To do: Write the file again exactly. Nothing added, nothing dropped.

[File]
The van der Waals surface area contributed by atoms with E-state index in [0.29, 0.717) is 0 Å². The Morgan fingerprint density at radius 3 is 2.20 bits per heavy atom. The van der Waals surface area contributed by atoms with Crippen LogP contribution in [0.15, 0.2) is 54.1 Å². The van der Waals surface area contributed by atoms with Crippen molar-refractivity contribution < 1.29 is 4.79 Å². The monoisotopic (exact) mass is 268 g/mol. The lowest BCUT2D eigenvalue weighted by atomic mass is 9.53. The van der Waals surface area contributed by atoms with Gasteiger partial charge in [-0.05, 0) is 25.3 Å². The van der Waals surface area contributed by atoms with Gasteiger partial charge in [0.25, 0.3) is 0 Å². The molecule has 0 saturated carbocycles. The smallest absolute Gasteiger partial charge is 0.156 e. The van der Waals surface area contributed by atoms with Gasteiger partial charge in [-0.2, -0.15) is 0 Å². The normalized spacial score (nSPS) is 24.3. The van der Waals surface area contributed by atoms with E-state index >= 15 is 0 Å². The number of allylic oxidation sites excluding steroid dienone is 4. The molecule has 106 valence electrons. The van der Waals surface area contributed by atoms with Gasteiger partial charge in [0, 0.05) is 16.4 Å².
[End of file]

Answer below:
The van der Waals surface area contributed by atoms with E-state index in [0.29, 0.717) is 0 Å². The Morgan fingerprint density at radius 3 is 2.20 bits per heavy atom. The van der Waals surface area contributed by atoms with Crippen LogP contribution in [0.15, 0.2) is 54.1 Å². The van der Waals surface area contributed by atoms with Crippen molar-refractivity contribution < 1.29 is 4.79 Å². The monoisotopic (exact) mass is 268 g/mol. The lowest BCUT2D eigenvalue weighted by atomic mass is 9.53. The van der Waals surface area contributed by atoms with Gasteiger partial charge in [-0.05, 0) is 25.3 Å². The van der Waals surface area contributed by atoms with Gasteiger partial charge in [0.25, 0.3) is 0 Å². The molecule has 0 saturated carbocycles. The smallest absolute Gasteiger partial charge is 0.156 e. The van der Waals surface area contributed by atoms with Gasteiger partial charge in [-0.2, -0.15) is 0 Å². The normalized spacial score (nSPS) is 24.3. The van der Waals surface area contributed by atoms with E-state index >= 15 is 0 Å². The number of allylic oxidation sites excluding steroid dienone is 4. The molecule has 106 valence electrons. The van der Waals surface area contributed by atoms with Gasteiger partial charge in [0, 0.05) is 16.4 Å².